In all, The Lost is a very satisfying film which Ketchum fans shouldenjoy. Hopefully the film will be shown the appreciation it trulydeserves.

7/10 / 10

First off, some people just can't get into low-budget films. And Iagree many are unwatchable. However I've also found some decent filmsamong the crap. Bottom line, if you have a problem sitting throughindie films. Then this movie probably won't change your mind. Howeverif you're a fan of Jack Ketchum (who wrote the novel it was based on)then you'll probably enjoy it. It manages to stay pretty close to thebook, other then the book being set in the late 60's. At first Ithought this was going to be a problem, but as the movie goes on itkind of takes on a timeless feel. And being a low-budget movie, settingit in another era would have been too costly. The acting was prettygood for an indie, the actor who plays Ray Pye pretty much nailed thelook and essence of the character.

I caught this movie at the Rue Morgue convention where there was a Q&Awith Jack Ketchum afterwards. Which was pretty interesting, heexplained how low-budget films allow the director to follow hissometimes grisly story lines more accurately. That's OK with me, Idon't mind low-budget movies, especially when they're based on suchpowerful writing.

9/10 / 10

THE LOST is one of the most disturbing real life movies I have everseen, period. I thought Ketchum's "Girl Next Door" was about asdisturbing as you can get, based on a true life crime, but this one ismuch worse and very graphic. Actually, Ketchum took two real crimes,the first about two women that get shot in a woods because some psychothinks they are lesbian, and the other crime which occupies the rest ofthis movie. Ray Pye is a twenty-something psycho, that with his goodlooks and car and crap attracts a few followers and girls in this smalltown. He puts smashed beer cans in his boots to make him seem taller.The movie moves ahead four years, after the girls in the woods arekilled, and Ray is having a ball, balling who ever he wants, andpartying and drugs and the whole nine yards. But his egomaniac world isstarting to come crashing down along with his sanity, when his girlsstart to turn against him, especially the beautiful Katherine (RobinSydney). He pretty much goes berserk, and the last twenty minutes or soof this movie are very hard to watch, even for this old gorehound. Itturns into almost a cross between Last House on the Left and the Mansonmurders. Ray even references the Manson murders when he takes hishostages into an unsuspecting couples cabin, with a young couple, thewife being pregnant. Even Jack Ketchum says in the commentary howdifficult the last twenty minutes were for even him to watch. This isincredibly brutal material folks, and the director holds nothing, and Imean nothing back. Ray looks to me like a young Tom Cruise, or maybe across between a young Elvis and Tom Cruise, that seems to be the lookhe is going for. When he snaps, and I mean snaps, it's like the devilhimself has taken him over. This is a hell of a movie, and it did makeme flinch a little, and that to me is very impressive. Not for theeasily offended for sure, but for everybody else, put "The Lost" onyour Want List immediately!!!!!!!!!!!! I could not recommend thisextremely disturbing movie any higher. Very very well made by the way.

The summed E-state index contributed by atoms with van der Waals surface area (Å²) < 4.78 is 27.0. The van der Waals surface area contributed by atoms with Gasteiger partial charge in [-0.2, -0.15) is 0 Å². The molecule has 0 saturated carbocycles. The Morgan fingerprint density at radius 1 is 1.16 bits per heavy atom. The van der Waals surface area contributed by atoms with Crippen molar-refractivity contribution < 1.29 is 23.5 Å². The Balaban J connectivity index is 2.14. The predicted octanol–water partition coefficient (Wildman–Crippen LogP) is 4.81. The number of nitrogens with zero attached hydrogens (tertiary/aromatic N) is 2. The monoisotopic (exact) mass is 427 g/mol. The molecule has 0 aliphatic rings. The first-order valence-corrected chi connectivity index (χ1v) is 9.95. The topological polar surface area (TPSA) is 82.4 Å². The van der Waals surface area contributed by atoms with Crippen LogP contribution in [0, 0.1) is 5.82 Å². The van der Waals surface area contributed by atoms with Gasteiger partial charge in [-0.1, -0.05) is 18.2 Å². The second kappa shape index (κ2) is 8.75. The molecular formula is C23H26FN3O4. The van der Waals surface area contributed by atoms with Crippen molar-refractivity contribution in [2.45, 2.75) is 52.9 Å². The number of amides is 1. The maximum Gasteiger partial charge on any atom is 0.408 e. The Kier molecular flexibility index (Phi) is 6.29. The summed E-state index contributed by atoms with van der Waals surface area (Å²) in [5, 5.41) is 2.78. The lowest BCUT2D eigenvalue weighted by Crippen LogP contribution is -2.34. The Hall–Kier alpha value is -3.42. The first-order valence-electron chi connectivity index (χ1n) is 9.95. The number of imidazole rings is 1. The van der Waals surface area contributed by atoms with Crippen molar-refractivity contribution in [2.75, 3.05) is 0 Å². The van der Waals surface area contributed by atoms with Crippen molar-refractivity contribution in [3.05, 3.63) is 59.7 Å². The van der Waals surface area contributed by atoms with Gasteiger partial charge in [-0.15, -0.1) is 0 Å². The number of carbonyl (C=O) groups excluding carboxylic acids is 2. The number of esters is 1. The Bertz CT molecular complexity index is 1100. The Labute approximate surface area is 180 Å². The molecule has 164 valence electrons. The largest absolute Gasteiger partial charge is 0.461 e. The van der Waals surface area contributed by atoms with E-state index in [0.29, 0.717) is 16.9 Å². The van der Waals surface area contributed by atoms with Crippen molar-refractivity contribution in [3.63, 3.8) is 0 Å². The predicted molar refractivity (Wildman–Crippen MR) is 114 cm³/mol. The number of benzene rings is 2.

2/10 / 10

Jack Ketchum is a famed horror novelist, but as far as turning hisstories into film is concerned, so far, it hasn't been very successful.The only film based on his writing that I enjoyed, was The Offspring.The most recent one I watched, The Lost, was by far his worst. Thestory is about two detectives following a guy they know is a buddingserial killer, a man who they suspect in a previous crime. With noevidence against him all they can do is watch him. First off this filmis very slow moving, to point where I almost turned it off. Second, themain character, Ray (Marc Senter), is a complete and utter moron. Idon't know if the character was written that way or if the actorplaying him was just that bad, but this guy was not believable at all!The story is rather hard to follow as well, mainly because throughoutit, people just keep making statements about what they've seen or whatthey know, without providing those same details to the audience. Isn'tthe point of a good mystery to make the audience think and figurethings out for themselves instead of just having someone tell themeverything? This movie was slow, poorly acted, and on top of that justplain stupid! Don't waste your time on it.